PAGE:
18. Apparatus as recited in claim 17 wherein said software program further comprises means for precluding standard sign-on to said computer software until an authorizing registration sequence has been entered into said computer.
19. Apparatus as recited in claim 18 wherein said means for, if an incorrect response is given, controlling said computer and display screen to provide information about authorized registration comprises means for, at least in part, providing a phone or fax number, or electronic address, or all, which may be contacted for appropriate registration information, on said display screen.
20. Apparatus as recited in claim 18 wherein said means for, if the invocation is not within the freshness interval, controlling said computer and display screen to provide a re-authentication query on said display screen which requires a response before standard sign-on will be allowed, comprises means for controlling said display screen to pose thereon as a query what name, using the same spelling, said software program was initially registered under.
Description
BACKGROUND AND SUMMARY OF THE INVENTION

There is an active business in "license manager software", i.e. attempting to insure that the user of software is someone who has paid the appropriate purchase or licensing fees. Most of the current systems are either "trust-based", i.e. essentially no actual protection, or hardware-based. Most hardware-based protection systems depend upon a hardware serial number (such as on Sun Microsystem's workstations), an attached small hardware device (called a "dongle") a physically unique diskette that must be mounted, or a serial number in the network software. Some methods depend upon the presence of one or more files whose sole purpose is to enforce the license authentication.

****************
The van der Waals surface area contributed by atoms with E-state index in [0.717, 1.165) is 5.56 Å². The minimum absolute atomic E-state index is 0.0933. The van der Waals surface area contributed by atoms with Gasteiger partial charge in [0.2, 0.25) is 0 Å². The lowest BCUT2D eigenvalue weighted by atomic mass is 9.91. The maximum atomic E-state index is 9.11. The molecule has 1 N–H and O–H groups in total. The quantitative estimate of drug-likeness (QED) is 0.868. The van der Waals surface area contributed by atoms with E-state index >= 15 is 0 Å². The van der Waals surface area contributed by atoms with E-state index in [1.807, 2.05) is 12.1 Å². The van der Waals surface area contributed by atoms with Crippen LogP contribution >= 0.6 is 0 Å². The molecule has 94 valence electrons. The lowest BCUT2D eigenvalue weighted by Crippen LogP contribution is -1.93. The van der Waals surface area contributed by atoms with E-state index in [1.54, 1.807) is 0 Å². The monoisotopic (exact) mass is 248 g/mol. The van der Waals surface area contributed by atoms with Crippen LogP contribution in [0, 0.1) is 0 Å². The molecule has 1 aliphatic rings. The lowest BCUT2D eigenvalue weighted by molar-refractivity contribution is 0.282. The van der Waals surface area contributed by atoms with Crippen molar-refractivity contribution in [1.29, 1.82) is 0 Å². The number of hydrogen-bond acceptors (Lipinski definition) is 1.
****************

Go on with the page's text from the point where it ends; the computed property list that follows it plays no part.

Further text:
According to the present invention, a method and apparatus are provided for authentication of computer software programs that is at an intermediate level, i.e. between trust-based licensing and hardware-based protection. The invention to a large extent still requires a level of "trust", however by periodically querying users of the software it reminds the user of the need for a license while requiring some positive action on the part of the user to confirm the legitimacy of his/her use, and according to some aspects of the invention if the user is clearly unauthorized will preclude the user from utilization until authorization is obtained. However the invention is not designed to be a fail-safe system, and does not require the burdens on the legitimate user, or the expense, that often accompany hardware-based authentication systems. The invention makes use of a file which is itself of intrinsic usefulness to the end user, and makes the authentication process easy and convenient for the end user in the software distribution channel. However it is overtly vulnerable to abuse by any users who are willing to repetitively and regularly and purposefully make explicit interactive responses to lie about their identity while knowing a correctly licensed entity.